Healthcare integration is the only way to preserve the unique way healthcare is practiced in the United States in our present (and future) economic, demographic and political environment. ACO's and bundling of payments tied to outcomes and disease management are here to stay. Like the 60's and racial integration, we see the inevitability, but are focused on the obstacles too difficult to "overcome". Physicians are wed to autonomy and distrust group decisions, our reimbursement programs are perverse, our information technology is inadequate, patient care is complex and fragmented, regulatory statutes are difficult to change, ......

The time for racial integration was the 60's, the time for healthcare integration is now. The missing ingredient is a cadre of physician leaders with a "dream" and the leadership skills needed for its implementation.

Monday
Mar072011

Concierge Medicine, Social Justice & Sex at 100

Some of my medical colleagues who champion the cause of “social justice” bristle when they learn that I practice concierge medicine. 

They fervently believe that it is somehow more noble to practice Soviet-style medicine in America than it is to take professional responsibility for delivering excellent, individualized medical care to their patients.  One of the benefits of being sanctimonious about private doctors who practice in a capitalist model is that you can blame some of the crappy medicine you deliver on your benevolent, utopian system, which claims to be “fair” to everyone.  How convenient.  But what are the consequences of focusing on clinical algorithms, electronic medical records, and the forced “fairness” that comes down from the Politburo?

Today I saw a 99-year-old patient in my office who is on my indigent medical care program.  She pays me $5 per visit, just so that she’s got some skin in the game.  (Quiet…I don’t want my social justice critics to know that I actually see people who can’t afford to pay my concierge fees.)  This elderly woman has diabetes and has been in the ICU twice over the past year with urosepsis, on the sepsis protocol.  Last week she was taken to a local ER at a hospital where I do not practice.  She had a recurrent kidney infection, despite receiving rotating prophylactic antibiotics and intravesicular gentamycin given to her by an expert urologist.  I was never called by the ER physician, because I am merely the patient’s attending physician – a point that is irrelevant to most ER physicians, given that virtually every patient in the ER is now admitted to the “hospitalist team.” 

Instead of admitting this frail, 99-year-old diabetic for IV antibiotics and careful monitoring, the ER physician opted to treat her as an outpatient with generic Keflex.  This would not have been my approach, but I have to agree that it certainly was “cost effective.”  Fortunately, my patient survived this “UTI algorithm.”  The doctor also opted to treat her hyperkalemia with equal efficiency, giving her a single dose of oral Kayexalate, which she promptly vomited after arriving at home.  Luckily, she did not have a cardiac arrest from her hyperkalemia, especially in light of the fact that they did not bother to hold her ACE-inhibitor, which was contributing to her elevated potassium.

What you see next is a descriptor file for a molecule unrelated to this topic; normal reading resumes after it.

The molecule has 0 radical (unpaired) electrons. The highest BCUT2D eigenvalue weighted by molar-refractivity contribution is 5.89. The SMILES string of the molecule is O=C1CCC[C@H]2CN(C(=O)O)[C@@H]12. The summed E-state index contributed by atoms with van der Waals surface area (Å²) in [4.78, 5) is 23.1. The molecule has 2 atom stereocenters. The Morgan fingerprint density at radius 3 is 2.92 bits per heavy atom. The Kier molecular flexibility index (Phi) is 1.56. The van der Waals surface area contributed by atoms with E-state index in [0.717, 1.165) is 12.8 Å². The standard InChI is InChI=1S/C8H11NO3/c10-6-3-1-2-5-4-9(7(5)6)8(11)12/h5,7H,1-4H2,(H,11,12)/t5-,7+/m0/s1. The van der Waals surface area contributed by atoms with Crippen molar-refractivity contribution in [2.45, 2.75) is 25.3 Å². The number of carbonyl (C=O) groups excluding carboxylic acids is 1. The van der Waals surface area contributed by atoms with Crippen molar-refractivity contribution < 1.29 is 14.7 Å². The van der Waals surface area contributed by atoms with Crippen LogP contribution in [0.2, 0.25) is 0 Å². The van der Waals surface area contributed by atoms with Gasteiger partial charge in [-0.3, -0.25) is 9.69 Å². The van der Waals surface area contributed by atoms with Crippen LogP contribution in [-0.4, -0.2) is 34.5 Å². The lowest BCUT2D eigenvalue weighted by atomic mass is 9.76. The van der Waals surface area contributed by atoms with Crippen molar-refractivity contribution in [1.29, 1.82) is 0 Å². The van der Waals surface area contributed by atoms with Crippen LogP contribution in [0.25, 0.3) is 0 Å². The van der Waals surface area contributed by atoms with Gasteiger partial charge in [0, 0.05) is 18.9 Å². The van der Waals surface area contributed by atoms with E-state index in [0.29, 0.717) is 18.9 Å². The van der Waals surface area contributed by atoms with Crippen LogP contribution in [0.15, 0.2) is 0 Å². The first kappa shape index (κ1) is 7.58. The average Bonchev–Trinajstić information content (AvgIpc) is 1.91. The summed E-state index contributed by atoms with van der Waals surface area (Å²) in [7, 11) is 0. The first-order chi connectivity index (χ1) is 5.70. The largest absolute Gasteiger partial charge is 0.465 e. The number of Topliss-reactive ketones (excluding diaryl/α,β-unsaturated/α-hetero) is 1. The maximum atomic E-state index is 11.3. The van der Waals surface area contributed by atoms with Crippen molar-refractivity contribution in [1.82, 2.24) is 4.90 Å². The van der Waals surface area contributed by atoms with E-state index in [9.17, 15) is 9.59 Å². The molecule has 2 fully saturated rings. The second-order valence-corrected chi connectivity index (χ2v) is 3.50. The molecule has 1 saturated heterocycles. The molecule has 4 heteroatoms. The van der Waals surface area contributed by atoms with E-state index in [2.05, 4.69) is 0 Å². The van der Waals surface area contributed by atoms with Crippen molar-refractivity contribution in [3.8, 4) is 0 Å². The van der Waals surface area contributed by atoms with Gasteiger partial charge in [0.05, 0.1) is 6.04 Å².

As my patient left the ER, the medical team dutifully handed her the ubiquitous, and always helpful, discharge instruction sheet.  This document no doubt met all hospital and governmental regulations for educating people about pyelonephritis and hyperkalemia.  Although my patient is legally blind and cannot read standard print, I’m sure she found this 4 page document very comforting.  More importantly, the purveyors of social justice can rest assured that they followed all of the guidelines set forth by the Politburo and did their duty to deliver the same level of care to everyone, regardless of income, ethnicity or social standing.   

Had my 99-year-old patient been able to read this information sheet, I’m sure she would have found it helpful to know that she should “refrain from having sexual intercourse until after all of her kidney infection symptoms had resolved.”  I don’t know about you, but there is nothing that irritates me more than seeing a non-compliant, centenarian who continues to have sex while being treated for an active pyelonephritis.  The only way to prevent these elderly nymphomaniacs from reseeding their genitourinary tracts is to put it in writing!

What we are now seeing is just the beginning of medicine by administrative committee.  If you think I am misusing the term “Politburo”, just wait until you see what happens under the Department of Health and Human Services in the name of ObamaCare.

Saturday
Mar052011

The Disappearing Independent Physician

In a recent post I noted the trend among physicians to sell their practices to hospitals.

The recession coupled with the passage of the healthcare reform initiatives has pushed many physicians into simply throwing in the towel and walking away from the independent practice model.

This month in Smart Money is an article entitled Say Farewell to the Family Doctor.  It's an interesting read.

The articles continues the discussion about physicians becoming employees of hospitals and describes the impact this change is having on the physicians, patients, and the economics of medicine.